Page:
However, it was too late to publicly make amends - the consumer had already read the articles. This was a powerful medium and a credible source for most consumers. I recall many patients coming in with the articles. Some were angry; some were concerned; others had their faith in the profession destroyed. It took a long time for the effects of the articles in Consumer Reports to subside.
Let's move to June 1994, when Consumer Reports attacked again (coincidentally just as managed care was being introduced) with "Chiropractors - Can they Help? Do they Harm?" by assistant editor Rochelle Green. I supplied her with as much material as possible. By ruler, it measured more than five inches thick, but she chose to ignore most of it.
When the story came out, it was patently obvious that the editor did not interview one single member of a bona fide chiropractic group to counterbalance the negative information presented. Not one credible DC or patient was interviewed. The article's advice? "See your medical physician first." Every negative or questionable practice was dredged up from the bowels of the profession. Practice-building schemes of highly advertised and well-known entrepreneurs were exposed, and once again, nutrition, safety, and the fundamental hypothesis of chiropractic were put under the microscope in the most negative fashion.
Emotionally-charged children's issues were resurrected and made into the most negative kind of article. It implied that chiropractors were harming children. Again, Consumer Reports failed even the most fundamental test of integrity and objectivity.
CR's May 2000 issue includes "The Mainstreaming of Alternative Medicine." Is it unbiased? No, but it does have something different to offer. Consumer Reports asked 46,000 of its readers what they were doing about their health ailments. Is the bias and prejudice gone from the article? No! Consumer Reports has a difficult time even printing the word chiropractic, but CR found that the consumers they surveyed said the "C" word. Today, the big "C" is not cancer, but chiropractic. However, the subtle omission of chiropractic in this article is so blatant that to deny it, Consumer Reports would have to finally admit their disdain for the chiropractic profession.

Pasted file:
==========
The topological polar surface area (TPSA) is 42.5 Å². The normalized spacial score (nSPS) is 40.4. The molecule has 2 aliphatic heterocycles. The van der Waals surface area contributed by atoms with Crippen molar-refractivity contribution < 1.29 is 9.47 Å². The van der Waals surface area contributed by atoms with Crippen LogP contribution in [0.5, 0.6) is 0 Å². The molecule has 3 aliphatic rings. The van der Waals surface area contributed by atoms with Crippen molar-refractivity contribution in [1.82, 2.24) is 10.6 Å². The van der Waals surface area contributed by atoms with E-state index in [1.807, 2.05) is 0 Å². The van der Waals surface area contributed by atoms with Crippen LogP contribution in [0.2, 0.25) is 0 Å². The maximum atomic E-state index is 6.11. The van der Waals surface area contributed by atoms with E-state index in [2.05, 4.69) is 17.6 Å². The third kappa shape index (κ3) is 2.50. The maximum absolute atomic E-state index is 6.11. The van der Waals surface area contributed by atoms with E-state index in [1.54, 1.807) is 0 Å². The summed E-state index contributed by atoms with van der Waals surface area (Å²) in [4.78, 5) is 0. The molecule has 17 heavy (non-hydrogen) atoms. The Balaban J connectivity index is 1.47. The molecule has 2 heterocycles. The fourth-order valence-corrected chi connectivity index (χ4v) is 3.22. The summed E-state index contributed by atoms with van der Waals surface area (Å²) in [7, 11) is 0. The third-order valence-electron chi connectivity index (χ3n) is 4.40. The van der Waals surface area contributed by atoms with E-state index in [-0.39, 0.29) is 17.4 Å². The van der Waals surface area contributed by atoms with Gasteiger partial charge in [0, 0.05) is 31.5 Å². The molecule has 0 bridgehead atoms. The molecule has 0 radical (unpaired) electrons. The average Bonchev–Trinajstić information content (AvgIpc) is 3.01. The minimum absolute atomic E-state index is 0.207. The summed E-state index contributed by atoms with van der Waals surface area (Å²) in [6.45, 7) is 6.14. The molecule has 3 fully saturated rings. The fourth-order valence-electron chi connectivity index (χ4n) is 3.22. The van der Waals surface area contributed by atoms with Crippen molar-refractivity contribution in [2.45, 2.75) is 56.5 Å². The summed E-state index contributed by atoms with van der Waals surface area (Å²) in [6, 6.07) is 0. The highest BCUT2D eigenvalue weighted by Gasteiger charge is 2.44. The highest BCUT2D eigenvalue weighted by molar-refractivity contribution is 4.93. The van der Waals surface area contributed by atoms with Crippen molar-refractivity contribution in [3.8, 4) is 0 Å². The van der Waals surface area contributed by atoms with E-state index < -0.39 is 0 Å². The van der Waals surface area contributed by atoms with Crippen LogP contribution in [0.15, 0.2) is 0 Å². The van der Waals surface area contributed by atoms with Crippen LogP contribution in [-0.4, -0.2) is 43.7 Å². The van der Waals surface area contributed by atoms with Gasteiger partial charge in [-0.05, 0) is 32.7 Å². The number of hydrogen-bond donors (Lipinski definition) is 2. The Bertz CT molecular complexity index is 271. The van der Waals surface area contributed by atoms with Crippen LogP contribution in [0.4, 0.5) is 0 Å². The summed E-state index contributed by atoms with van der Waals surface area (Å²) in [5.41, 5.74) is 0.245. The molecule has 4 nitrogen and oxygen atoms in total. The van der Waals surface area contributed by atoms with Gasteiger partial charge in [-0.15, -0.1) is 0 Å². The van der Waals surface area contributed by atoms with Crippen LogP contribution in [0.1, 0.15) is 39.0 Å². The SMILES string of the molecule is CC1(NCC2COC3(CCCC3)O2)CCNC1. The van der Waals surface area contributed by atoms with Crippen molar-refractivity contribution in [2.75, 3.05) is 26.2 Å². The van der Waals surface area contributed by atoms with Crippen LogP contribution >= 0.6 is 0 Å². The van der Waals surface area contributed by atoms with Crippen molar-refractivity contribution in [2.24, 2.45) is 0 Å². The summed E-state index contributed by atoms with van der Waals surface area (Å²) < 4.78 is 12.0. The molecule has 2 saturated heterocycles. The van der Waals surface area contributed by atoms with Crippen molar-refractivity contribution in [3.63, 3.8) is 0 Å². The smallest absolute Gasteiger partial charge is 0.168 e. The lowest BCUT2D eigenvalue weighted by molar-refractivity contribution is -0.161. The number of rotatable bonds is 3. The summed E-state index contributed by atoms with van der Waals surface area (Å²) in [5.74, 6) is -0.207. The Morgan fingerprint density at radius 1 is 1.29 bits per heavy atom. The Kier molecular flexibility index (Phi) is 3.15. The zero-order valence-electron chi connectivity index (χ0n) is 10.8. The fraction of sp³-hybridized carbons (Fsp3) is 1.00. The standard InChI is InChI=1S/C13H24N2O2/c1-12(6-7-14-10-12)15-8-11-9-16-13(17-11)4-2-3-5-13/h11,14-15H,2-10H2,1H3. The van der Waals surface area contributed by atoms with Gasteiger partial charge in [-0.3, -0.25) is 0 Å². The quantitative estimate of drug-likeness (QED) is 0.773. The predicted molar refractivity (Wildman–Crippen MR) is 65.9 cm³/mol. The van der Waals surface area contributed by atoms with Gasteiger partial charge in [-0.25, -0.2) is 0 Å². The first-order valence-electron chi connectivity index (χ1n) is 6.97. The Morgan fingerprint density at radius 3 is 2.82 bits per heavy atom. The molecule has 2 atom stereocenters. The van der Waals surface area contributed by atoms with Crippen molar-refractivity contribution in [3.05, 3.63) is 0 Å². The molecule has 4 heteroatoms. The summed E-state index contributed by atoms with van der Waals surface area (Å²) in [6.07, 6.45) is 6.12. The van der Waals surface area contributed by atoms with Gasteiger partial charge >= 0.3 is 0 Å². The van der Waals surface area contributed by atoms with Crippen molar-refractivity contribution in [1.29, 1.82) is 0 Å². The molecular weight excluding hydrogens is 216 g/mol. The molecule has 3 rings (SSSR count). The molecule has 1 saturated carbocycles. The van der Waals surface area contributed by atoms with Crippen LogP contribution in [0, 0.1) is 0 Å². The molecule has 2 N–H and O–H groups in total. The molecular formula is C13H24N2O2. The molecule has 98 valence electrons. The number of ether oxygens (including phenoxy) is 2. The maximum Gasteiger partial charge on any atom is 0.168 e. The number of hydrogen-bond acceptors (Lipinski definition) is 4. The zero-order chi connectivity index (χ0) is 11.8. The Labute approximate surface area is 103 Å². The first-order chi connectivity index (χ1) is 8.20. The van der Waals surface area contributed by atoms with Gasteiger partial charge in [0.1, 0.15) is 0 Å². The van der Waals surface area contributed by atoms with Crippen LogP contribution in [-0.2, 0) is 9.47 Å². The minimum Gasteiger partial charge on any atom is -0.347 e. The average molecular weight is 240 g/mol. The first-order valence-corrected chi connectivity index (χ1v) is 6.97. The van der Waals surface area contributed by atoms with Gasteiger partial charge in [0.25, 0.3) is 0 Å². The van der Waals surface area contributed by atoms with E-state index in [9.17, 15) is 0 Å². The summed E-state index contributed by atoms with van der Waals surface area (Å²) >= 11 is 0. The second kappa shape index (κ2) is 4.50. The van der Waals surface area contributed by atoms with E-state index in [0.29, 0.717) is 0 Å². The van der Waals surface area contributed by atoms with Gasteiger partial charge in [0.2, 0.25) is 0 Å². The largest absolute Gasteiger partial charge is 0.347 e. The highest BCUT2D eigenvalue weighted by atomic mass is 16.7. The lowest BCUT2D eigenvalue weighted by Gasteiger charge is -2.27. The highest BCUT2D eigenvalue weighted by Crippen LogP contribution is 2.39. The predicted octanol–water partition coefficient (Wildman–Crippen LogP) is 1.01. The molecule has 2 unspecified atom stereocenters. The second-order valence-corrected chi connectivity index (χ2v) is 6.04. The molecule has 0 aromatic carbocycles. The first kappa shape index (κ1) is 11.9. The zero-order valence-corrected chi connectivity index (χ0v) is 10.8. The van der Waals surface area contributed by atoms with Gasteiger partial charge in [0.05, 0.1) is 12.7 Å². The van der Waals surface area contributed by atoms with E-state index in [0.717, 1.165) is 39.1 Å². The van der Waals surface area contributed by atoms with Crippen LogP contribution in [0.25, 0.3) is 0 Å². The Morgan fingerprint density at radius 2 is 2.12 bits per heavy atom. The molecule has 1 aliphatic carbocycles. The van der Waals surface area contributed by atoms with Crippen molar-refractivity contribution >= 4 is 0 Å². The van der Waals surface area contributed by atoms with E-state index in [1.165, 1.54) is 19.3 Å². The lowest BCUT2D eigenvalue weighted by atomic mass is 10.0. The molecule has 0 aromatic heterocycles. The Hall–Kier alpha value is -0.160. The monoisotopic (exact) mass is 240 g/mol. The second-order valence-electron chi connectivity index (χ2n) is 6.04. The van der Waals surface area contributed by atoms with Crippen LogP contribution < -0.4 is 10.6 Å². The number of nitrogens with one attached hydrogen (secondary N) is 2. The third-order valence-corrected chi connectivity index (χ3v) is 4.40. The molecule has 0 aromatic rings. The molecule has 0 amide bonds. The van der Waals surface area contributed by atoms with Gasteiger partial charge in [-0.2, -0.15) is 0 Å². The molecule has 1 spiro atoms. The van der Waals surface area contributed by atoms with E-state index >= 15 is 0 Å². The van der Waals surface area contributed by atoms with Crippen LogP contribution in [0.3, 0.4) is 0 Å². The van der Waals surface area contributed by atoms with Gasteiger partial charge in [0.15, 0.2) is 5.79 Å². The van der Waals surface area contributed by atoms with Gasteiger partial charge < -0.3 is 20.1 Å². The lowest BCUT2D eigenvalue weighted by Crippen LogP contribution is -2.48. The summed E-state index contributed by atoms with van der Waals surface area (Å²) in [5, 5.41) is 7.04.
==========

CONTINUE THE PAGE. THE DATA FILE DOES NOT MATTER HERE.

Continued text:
The article begins..."the Berlin Wall that has long divided alternative therapies from mainstream medicine appears to be crumbling. Acupuncturists, hypnotists, massage therapists, and meditation instructors are now working at new complementary centers..." Where is chiropractic, the largest and most organized of the "alternative" health care professions? Could it be they did not want their readers to see the word any more than necessary? They asked 46,000 readers and made certain to point out: "The majority of our respondents (65%) did not use alternative therapies. The reason? Most of this group told us they were satisfied with standard medical treatment. Many said they didn't know enough about alternatives and a smaller group said they distrusted them."
They then reluctantly point out:
"The 35% of readers who did turn to alternatives were looking mainly for relief from troublesome symptoms that had not yielded to conventional treatments. Those who said they were in severe pain or stress were more likely to try alternatives. Despite the boom in alternatives, mainstream medicine is still the people's choice. For nearly all medical conditions, readers said they got the best results from prescription drugs, and from surgery when it was recommended. Even among people who tried her bal therapies, prescription drugs won higher marks for all medical conditions."Even in their report card graph, Consumer Reports does not list chiropractic, but rather lumps the profession into a broad category of "alternative manual therapy," so the reader would not see chiropractic listed. They go so far as to define "alternative manual therapy" as: "includes chiropractic treatment, deep-tissue massage, (rolfing, myofascial release, and neuromuscular massage), and acupuncture/shiatsu." This not-so-subtle deception of Consumer Reports is highly suggestive of the clever manipulation of words and emphasis they use throughout the article. Given any other unbiased or objective reporting of this same data, the focus, emphasis, description and conclusions would have been considerably different.